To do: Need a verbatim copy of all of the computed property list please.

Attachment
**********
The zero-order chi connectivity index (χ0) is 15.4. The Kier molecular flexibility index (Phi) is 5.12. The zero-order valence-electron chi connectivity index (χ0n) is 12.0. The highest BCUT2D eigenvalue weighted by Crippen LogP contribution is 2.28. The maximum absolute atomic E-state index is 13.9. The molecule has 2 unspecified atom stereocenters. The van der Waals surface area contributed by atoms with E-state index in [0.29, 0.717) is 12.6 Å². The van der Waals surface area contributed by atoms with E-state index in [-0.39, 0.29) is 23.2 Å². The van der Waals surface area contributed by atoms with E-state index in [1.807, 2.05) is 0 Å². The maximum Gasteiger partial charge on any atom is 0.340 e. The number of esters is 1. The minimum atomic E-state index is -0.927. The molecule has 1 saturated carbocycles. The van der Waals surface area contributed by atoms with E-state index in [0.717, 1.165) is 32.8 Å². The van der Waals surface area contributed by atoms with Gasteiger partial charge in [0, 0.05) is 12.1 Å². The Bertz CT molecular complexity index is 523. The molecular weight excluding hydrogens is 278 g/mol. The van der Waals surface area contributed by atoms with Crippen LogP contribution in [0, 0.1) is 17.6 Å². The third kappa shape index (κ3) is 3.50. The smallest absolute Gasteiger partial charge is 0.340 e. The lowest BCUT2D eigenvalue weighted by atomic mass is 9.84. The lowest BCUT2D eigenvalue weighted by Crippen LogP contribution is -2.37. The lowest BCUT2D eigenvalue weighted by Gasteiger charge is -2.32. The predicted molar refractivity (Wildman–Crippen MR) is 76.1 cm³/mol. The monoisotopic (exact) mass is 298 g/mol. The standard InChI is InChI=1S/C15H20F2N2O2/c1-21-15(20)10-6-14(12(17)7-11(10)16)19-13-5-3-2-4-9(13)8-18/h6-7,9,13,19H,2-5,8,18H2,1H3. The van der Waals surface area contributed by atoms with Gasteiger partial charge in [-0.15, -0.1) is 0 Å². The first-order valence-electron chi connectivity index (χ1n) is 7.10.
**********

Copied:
The zero-order chi connectivity index (χ0) is 15.4. The Kier molecular flexibility index (Phi) is 5.12. The zero-order valence-electron chi connectivity index (χ0n) is 12.0. The highest BCUT2D eigenvalue weighted by Crippen LogP contribution is 2.28. The maximum absolute atomic E-state index is 13.9. The molecule has 2 unspecified atom stereocenters. The van der Waals surface area contributed by atoms with E-state index in [0.29, 0.717) is 12.6 Å². The van der Waals surface area contributed by atoms with E-state index in [-0.39, 0.29) is 23.2 Å². The van der Waals surface area contributed by atoms with E-state index in [1.807, 2.05) is 0 Å². The maximum Gasteiger partial charge on any atom is 0.340 e. The number of esters is 1. The minimum atomic E-state index is -0.927. The molecule has 1 saturated carbocycles. The van der Waals surface area contributed by atoms with E-state index in [0.717, 1.165) is 32.8 Å². The van der Waals surface area contributed by atoms with Gasteiger partial charge in [0, 0.05) is 12.1 Å². The Bertz CT molecular complexity index is 523. The molecular weight excluding hydrogens is 278 g/mol. The van der Waals surface area contributed by atoms with Crippen LogP contribution in [0, 0.1) is 17.6 Å². The third kappa shape index (κ3) is 3.50. The smallest absolute Gasteiger partial charge is 0.340 e. The lowest BCUT2D eigenvalue weighted by atomic mass is 9.84. The lowest BCUT2D eigenvalue weighted by Crippen LogP contribution is -2.37. The lowest BCUT2D eigenvalue weighted by Gasteiger charge is -2.32. The predicted molar refractivity (Wildman–Crippen MR) is 76.1 cm³/mol. The monoisotopic (exact) mass is 298 g/mol. The standard InChI is InChI=1S/C15H20F2N2O2/c1-21-15(20)10-6-14(12(17)7-11(10)16)19-13-5-3-2-4-9(13)8-18/h6-7,9,13,19H,2-5,8,18H2,1H3. The van der Waals surface area contributed by atoms with Gasteiger partial charge in [-0.15, -0.1) is 0 Å². The first-order valence-electron chi connectivity index (χ1n) is 7.10.